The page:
Perkins had previously held the same Council seat, in a District that includes Harlem and part of the Upper West Side, but Term Limits forced him out in 2006. He was Elected to the Senate the same year.

The woman who succeeded him on the Council, Inez Dickens, was Elected last year to the State Assembly, creating a vacancy in Perkins’s old seat. She would have been prevented by Term Limits from running for Re-Election to the Council. State elected officials do not face Term Limits.

Perkins said that he felt he could be more effective on the Council than in the Senate, where he was in the Democratic minority. “It’s not an easy place to be in the minority,” he said. “In a legislative body where majority rules, you’re basically being ruled.”

There are other financial factors as well that may influence Legislators looking to make the jump. Moving to the Council with its higher salary could mean a boost in future Pension payments. The 51 Council Members also receive generous Discretionary funds that they can spend in their Districts.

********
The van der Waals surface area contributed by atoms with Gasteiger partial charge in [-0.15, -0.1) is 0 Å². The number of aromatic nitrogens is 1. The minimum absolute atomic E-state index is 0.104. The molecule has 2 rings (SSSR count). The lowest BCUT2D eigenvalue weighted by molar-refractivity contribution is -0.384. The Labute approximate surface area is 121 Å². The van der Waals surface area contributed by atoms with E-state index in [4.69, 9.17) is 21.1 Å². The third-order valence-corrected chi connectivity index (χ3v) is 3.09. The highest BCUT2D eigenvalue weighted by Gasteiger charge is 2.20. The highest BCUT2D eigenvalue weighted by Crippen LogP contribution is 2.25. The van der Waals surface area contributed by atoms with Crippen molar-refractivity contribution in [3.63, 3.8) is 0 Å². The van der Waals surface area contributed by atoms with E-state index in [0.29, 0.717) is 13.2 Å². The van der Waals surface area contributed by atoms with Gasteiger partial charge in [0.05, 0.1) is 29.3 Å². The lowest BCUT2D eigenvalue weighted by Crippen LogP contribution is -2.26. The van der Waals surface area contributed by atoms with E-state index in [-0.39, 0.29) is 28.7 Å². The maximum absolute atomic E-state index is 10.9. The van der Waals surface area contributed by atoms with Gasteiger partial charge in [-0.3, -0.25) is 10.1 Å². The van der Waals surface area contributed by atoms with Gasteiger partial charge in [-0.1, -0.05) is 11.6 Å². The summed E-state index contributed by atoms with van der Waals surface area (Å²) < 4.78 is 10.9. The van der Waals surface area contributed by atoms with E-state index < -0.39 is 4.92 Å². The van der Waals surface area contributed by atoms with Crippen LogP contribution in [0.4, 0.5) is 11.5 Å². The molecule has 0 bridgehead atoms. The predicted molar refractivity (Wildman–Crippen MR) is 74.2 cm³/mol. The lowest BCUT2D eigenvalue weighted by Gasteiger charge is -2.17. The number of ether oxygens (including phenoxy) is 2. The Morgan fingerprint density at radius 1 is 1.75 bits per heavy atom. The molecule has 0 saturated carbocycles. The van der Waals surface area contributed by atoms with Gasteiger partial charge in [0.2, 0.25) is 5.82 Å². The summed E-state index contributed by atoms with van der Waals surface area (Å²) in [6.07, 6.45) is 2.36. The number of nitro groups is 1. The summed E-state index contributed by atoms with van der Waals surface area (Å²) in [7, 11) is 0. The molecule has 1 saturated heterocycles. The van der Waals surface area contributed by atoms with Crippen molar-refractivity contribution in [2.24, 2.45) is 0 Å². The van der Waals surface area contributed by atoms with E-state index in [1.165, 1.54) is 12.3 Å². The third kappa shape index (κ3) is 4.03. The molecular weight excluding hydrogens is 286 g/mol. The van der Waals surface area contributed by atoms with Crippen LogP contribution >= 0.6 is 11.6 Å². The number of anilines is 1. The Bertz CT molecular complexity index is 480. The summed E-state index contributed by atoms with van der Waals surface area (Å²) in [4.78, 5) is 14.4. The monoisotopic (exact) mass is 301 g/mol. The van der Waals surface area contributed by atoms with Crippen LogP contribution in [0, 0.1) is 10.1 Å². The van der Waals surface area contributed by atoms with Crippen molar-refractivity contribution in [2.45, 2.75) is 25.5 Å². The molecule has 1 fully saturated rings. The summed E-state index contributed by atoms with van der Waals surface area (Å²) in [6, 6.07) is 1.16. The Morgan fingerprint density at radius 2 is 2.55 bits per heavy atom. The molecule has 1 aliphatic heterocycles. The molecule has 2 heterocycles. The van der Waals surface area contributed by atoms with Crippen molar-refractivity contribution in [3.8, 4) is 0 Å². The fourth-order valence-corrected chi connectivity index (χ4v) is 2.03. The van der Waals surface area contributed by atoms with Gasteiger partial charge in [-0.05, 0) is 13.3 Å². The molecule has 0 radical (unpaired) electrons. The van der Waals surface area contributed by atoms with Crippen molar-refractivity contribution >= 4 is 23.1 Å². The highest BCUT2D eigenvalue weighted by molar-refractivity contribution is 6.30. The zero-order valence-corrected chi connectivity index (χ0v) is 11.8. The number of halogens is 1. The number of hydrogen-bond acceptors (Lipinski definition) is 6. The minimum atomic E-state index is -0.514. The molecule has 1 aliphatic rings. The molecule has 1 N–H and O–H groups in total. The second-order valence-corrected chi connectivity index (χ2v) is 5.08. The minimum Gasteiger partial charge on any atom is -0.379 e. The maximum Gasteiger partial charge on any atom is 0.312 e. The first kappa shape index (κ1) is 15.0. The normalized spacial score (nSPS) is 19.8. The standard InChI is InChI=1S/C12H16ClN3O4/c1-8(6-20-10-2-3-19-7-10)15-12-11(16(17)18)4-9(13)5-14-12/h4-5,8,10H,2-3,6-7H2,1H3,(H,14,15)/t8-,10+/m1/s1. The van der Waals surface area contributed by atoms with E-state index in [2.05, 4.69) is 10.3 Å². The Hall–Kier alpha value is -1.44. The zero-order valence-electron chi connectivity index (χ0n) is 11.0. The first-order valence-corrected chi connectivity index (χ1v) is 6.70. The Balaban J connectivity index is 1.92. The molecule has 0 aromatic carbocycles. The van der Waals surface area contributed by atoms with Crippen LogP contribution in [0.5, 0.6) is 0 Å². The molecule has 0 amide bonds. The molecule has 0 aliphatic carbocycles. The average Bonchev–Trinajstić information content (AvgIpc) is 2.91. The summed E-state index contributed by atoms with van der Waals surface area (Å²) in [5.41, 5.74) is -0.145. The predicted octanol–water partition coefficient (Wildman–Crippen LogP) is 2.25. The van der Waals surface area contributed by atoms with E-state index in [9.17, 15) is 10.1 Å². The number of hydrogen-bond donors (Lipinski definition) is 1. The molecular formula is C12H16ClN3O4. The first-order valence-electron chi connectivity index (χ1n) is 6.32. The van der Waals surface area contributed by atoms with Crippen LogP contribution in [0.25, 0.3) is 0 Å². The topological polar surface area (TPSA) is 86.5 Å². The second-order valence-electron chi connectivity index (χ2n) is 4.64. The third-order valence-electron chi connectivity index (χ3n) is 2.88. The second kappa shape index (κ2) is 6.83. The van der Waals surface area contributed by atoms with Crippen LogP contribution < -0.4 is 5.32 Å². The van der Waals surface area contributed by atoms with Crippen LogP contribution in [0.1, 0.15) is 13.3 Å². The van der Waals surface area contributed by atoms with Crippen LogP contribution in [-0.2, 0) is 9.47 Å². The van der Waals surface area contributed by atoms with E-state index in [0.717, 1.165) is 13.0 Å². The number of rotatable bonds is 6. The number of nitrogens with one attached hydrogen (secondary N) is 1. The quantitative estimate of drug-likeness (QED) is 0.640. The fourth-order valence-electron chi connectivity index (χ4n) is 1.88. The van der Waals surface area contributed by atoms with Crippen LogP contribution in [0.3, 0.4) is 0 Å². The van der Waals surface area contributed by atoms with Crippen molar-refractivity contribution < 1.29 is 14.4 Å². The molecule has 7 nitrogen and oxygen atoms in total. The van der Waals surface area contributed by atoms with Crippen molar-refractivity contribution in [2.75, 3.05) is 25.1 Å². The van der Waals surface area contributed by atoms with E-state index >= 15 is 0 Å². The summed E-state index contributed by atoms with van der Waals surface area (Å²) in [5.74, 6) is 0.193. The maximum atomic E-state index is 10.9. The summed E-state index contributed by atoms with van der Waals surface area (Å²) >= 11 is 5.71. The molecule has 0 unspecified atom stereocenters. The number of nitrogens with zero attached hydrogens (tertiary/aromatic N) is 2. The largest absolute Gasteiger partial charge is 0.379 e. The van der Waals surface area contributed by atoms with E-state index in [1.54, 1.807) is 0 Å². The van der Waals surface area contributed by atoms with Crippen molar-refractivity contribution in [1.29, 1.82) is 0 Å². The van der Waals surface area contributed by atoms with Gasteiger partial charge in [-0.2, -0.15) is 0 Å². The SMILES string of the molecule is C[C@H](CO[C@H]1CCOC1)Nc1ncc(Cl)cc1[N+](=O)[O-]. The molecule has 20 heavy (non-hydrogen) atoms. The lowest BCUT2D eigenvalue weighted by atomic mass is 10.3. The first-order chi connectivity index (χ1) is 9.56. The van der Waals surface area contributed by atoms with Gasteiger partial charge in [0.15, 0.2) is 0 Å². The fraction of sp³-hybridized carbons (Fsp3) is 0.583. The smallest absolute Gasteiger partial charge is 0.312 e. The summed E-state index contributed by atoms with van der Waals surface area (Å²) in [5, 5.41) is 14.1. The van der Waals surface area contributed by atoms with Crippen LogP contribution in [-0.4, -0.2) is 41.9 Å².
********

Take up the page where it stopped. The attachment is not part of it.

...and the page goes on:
On the other hand, State Legislative jobs are considered Part-Time and Lawmakers are allowed to hold outside employment. The City Council bans many types of outside income, however, so some State Legislators could potentially see a reduction in income if they were required to give up other jobs. Such outside income, however, has been a frequent cause of Ethical Scandals, helping to bring down Legislative Leaders like House Speaker Sheldon Silver.